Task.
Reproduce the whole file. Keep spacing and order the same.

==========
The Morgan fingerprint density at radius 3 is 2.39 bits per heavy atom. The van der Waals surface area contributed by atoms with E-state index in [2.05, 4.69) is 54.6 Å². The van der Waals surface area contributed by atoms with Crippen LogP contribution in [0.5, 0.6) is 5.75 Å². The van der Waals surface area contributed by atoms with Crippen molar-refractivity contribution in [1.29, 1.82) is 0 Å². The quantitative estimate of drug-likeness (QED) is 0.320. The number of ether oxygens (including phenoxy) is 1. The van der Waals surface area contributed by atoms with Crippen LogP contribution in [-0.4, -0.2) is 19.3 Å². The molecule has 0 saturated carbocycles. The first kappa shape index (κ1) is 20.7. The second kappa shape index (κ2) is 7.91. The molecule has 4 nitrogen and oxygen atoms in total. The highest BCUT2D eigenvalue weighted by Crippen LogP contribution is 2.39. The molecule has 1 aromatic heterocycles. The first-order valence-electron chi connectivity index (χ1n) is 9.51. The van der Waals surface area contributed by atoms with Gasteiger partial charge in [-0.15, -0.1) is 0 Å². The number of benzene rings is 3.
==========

The Morgan fingerprint density at radius 3 is 2.39 bits per heavy atom. The van der Waals surface area contributed by atoms with E-state index in [2.05, 4.69) is 54.6 Å². The van der Waals surface area contributed by atoms with Crippen LogP contribution in [0.5, 0.6) is 5.75 Å². The van der Waals surface area contributed by atoms with Crippen molar-refractivity contribution in [1.29, 1.82) is 0 Å². The quantitative estimate of drug-likeness (QED) is 0.320. The number of ether oxygens (including phenoxy) is 1. The van der Waals surface area contributed by atoms with Crippen LogP contribution in [-0.4, -0.2) is 19.3 Å². The molecule has 0 saturated carbocycles. The first kappa shape index (κ1) is 20.7. The second kappa shape index (κ2) is 7.91. The molecule has 4 nitrogen and oxygen atoms in total. The highest BCUT2D eigenvalue weighted by Crippen LogP contribution is 2.39. The molecule has 1 aromatic heterocycles. The first-order valence-electron chi connectivity index (χ1n) is 9.51. The van der Waals surface area contributed by atoms with Gasteiger partial charge in [-0.15, -0.1) is 0 Å². The number of benzene rings is 3.